There’s always a place for a new book, right? Only sometimes there isn’t. My husband stumbles upon my Amazon boxes or Abebooks packages before they are recycled and sighs. He does not share my passion for owning books. His call for frugality should be printed on a ball cap.
“No more books.”
I sometimes feel like the woman standing beside the farmer with the pitchfork in Grant Wood’s American Gothic.
Then a new unsolicited review copy arrives and suddenly I, too, am dismayed by the plethora of books.
There are bookcases in every room except the bathroom. If a guest feels like reading Angry Housewives Eating Bon Bons over dinner, it’s right there on the second shelf of the cabinet to the left of the table. Maybe he/she wants to read The Diary of Virginia Woolf over coffee. That would be in the third box on the left on the porch.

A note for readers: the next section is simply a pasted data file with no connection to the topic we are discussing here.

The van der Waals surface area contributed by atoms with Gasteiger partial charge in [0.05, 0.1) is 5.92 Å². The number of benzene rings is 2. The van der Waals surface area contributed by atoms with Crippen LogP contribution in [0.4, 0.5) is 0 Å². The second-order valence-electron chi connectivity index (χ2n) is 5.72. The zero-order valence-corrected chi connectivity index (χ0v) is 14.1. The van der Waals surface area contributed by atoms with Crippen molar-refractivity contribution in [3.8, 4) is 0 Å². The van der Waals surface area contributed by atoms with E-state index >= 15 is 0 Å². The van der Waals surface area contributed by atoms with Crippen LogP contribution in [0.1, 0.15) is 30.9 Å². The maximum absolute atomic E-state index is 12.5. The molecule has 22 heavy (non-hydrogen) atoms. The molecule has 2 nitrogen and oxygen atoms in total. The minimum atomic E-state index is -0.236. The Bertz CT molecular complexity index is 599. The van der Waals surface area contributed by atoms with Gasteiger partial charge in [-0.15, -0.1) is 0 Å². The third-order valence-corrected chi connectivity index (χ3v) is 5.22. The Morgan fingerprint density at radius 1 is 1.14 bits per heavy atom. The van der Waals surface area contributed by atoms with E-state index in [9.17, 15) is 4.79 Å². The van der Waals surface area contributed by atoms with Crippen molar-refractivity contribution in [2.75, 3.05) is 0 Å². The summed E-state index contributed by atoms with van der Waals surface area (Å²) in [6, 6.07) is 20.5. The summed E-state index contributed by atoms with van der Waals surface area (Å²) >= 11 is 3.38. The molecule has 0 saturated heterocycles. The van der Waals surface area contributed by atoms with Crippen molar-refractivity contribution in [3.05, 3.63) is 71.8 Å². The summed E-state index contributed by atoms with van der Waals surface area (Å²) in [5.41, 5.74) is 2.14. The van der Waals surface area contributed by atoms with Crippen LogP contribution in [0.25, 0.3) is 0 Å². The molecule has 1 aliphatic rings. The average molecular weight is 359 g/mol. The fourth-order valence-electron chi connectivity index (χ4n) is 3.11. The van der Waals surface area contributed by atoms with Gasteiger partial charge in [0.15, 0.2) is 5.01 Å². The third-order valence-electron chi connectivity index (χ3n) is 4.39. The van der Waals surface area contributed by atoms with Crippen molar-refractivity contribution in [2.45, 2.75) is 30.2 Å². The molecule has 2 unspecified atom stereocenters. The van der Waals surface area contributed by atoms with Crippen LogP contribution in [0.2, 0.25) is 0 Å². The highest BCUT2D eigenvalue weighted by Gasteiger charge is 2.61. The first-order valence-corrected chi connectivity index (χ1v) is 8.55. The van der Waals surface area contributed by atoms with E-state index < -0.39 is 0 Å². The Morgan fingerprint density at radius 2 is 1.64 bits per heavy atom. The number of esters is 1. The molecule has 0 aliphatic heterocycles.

I now have two tables covered with books because I honestly can’t think of anywhere else to put a shelf. Unless I get rid of the TV.
So I’ve made a temporary vow. It’s the kind of vow that all of us make from time to time to the household gods. I WILL stop buying new books. And I WILL be taking estimates on that addition to the house, by the way.
How did this new mysterious unsolicited book end up here? A publicist got my name somewhere–I don’t remember dealing with this publisher before so it’s probably from a very old list. Alas, I don’t want the book. It doesn’t look good, it doesn’t look bad, someone’s going to love it, but I cannot accept more books from publishers.
“It was kind of you to send an advance copy of _____, but I have a backlog of books to review. Please take my name off your publicity list.”
That’s the note going out to publicists. I’m not on that many publicity lists, am I?
Meanwhile, it’s time to get back to Mrs. Oliphant, Ruth Suckow, Dorothy Canfield Fisher, and some of the other hard-won old favorites.